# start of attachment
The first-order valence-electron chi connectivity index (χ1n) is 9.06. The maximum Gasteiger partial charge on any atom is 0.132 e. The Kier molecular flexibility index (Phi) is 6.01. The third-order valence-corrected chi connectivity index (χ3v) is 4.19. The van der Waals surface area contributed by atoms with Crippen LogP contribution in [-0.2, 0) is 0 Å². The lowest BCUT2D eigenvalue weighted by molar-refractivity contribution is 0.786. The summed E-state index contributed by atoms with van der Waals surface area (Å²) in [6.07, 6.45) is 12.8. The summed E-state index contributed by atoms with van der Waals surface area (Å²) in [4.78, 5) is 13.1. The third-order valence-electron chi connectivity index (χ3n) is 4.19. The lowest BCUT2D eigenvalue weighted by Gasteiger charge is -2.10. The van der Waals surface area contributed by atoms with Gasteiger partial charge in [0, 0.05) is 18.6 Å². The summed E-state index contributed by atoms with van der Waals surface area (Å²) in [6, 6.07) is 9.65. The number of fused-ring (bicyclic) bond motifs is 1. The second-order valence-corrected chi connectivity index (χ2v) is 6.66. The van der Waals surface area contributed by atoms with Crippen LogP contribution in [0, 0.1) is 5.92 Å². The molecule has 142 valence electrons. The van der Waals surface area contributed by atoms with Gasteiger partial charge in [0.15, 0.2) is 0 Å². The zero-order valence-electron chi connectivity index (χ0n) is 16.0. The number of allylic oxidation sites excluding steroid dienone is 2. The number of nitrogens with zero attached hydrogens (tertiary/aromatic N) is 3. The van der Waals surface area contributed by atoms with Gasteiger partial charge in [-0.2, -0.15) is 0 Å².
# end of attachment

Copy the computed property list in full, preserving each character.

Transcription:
The first-order valence-electron chi connectivity index (χ1n) is 9.06. The maximum Gasteiger partial charge on any atom is 0.132 e. The Kier molecular flexibility index (Phi) is 6.01. The third-order valence-corrected chi connectivity index (χ3v) is 4.19. The van der Waals surface area contributed by atoms with Crippen LogP contribution in [-0.2, 0) is 0 Å². The lowest BCUT2D eigenvalue weighted by molar-refractivity contribution is 0.786. The summed E-state index contributed by atoms with van der Waals surface area (Å²) in [6.07, 6.45) is 12.8. The summed E-state index contributed by atoms with van der Waals surface area (Å²) in [4.78, 5) is 13.1. The third-order valence-electron chi connectivity index (χ3n) is 4.19. The lowest BCUT2D eigenvalue weighted by Gasteiger charge is -2.10. The van der Waals surface area contributed by atoms with Gasteiger partial charge in [0, 0.05) is 18.6 Å². The summed E-state index contributed by atoms with van der Waals surface area (Å²) in [6, 6.07) is 9.65. The number of fused-ring (bicyclic) bond motifs is 1. The second-order valence-corrected chi connectivity index (χ2v) is 6.66. The van der Waals surface area contributed by atoms with Crippen LogP contribution in [0, 0.1) is 5.92 Å². The molecule has 142 valence electrons. The van der Waals surface area contributed by atoms with Gasteiger partial charge in [0.15, 0.2) is 0 Å². The zero-order valence-electron chi connectivity index (χ0n) is 16.0. The number of allylic oxidation sites excluding steroid dienone is 2. The number of nitrogens with zero attached hydrogens (tertiary/aromatic N) is 3. The van der Waals surface area contributed by atoms with Gasteiger partial charge in [-0.2, -0.15) is 0 Å².